This time during our live stream we are talking about some samples of Glagolitic script from the 14th century, 20th century, and modernity. That's, of course, besides the news, and some other bookish things!
There's a piece of news that triggered us to discuss this topic. A medieval Hebrew prayer book is expected to be sold for about $6m at Sotheby’s. However, we want to approach this theme thoroughly.
It's probably time to switch to some other topics besides medieval manuscripts from Russia and Rus', something that we've been discussing quite a lot during our live streams. But we've seen so much interesting stuff during this summer and want to share more of it with you!
During our second stream, we plan to discuss some medieval Russian manuscripts from collections of Novgorod museums and talk about some bookish news.
A collection of rare, illuminated manuscripts from the Medieval and Renaissance eras owned by the late New York philanthropists Elaine and Alexander Rosenberg will go under the hammer at Christie’s in a live auction on April 23rd in New York.
Deep inside the archives of the National Library in Prague’s Klementium, a 13th-century document has been discovered that’s exciting attention from musicologists. It contains fragments of six musical compositions for two voices and was bound inside a later manuscript.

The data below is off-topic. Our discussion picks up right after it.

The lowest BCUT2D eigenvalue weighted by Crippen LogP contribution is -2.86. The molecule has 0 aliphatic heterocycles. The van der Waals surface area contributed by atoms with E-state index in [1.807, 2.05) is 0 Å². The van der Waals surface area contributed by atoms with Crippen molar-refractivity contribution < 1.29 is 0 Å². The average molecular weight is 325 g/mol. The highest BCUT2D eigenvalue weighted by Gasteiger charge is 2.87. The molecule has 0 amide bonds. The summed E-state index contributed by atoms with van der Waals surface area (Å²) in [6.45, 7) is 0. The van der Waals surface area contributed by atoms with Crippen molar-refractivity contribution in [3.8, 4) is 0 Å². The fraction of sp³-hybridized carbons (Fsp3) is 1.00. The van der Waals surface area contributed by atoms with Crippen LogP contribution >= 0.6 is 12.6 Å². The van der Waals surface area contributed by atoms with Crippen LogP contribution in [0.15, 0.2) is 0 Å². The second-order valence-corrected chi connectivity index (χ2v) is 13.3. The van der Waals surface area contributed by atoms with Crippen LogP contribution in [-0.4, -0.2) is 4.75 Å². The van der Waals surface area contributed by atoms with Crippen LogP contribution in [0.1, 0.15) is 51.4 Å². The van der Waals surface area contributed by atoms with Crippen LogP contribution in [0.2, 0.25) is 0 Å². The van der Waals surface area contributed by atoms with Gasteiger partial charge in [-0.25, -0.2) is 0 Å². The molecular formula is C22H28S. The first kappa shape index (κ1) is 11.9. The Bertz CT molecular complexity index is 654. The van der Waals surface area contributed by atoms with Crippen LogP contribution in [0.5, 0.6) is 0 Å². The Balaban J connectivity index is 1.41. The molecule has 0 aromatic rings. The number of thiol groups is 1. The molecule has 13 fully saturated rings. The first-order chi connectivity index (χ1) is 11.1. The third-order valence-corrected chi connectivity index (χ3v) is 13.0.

One of the oldest surviving hand-lettered gospels, the Eikosiphoinissa Manuscript 220, is being returned to the Greek monastery it was pilfered from during the first World War. The manuscript was looted in 1917 by Bulgarian soldiers.
To give our community more opportunities to learn something about book arts and book history, we decided to open the part of our digitized collection that before was shared only with our patrons.
Dame Judi Dench, actress and the president of the Brontë Society, supported the Society's call to crowdfund the institution's bid for the second issue of Charlotte Brontë’s Young Men's Magazine at an auction in November.
Part of an extensive collection of manuscripts, unearthed in the Russian city of Novgorod more than five years ago, these childish writings were produced by an old practice of writing on birch bark.